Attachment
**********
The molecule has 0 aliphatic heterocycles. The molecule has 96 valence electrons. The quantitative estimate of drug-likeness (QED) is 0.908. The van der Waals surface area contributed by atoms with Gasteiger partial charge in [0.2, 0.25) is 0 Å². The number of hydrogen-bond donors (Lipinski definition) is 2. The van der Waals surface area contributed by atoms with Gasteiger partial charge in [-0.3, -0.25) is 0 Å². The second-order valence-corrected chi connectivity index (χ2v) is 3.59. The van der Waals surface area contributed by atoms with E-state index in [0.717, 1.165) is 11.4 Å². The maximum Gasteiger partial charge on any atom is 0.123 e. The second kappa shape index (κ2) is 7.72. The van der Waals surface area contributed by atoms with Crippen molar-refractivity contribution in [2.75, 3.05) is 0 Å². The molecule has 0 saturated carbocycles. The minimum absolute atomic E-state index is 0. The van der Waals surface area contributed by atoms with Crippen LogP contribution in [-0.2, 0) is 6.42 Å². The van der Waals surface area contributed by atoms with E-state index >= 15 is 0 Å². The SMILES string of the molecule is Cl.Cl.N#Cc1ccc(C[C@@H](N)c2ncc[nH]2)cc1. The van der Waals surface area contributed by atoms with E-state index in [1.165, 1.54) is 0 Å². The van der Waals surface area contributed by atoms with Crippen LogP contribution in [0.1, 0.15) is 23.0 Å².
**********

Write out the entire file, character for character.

The molecule has 0 aliphatic heterocycles. The molecule has 96 valence electrons. The quantitative estimate of drug-likeness (QED) is 0.908. The van der Waals surface area contributed by atoms with Gasteiger partial charge in [0.2, 0.25) is 0 Å². The number of hydrogen-bond donors (Lipinski definition) is 2. The van der Waals surface area contributed by atoms with Gasteiger partial charge in [-0.3, -0.25) is 0 Å². The second-order valence-corrected chi connectivity index (χ2v) is 3.59. The van der Waals surface area contributed by atoms with E-state index in [0.717, 1.165) is 11.4 Å². The maximum Gasteiger partial charge on any atom is 0.123 e. The second kappa shape index (κ2) is 7.72. The van der Waals surface area contributed by atoms with Crippen molar-refractivity contribution in [2.75, 3.05) is 0 Å². The molecule has 0 saturated carbocycles. The minimum absolute atomic E-state index is 0. The van der Waals surface area contributed by atoms with Crippen LogP contribution in [-0.2, 0) is 6.42 Å². The van der Waals surface area contributed by atoms with E-state index >= 15 is 0 Å². The SMILES string of the molecule is Cl.Cl.N#Cc1ccc(C[C@@H](N)c2ncc[nH]2)cc1. The van der Waals surface area contributed by atoms with E-state index in [1.165, 1.54) is 0 Å². The van der Waals surface area contributed by atoms with Crippen LogP contribution in [0.1, 0.15) is 23.0 Å².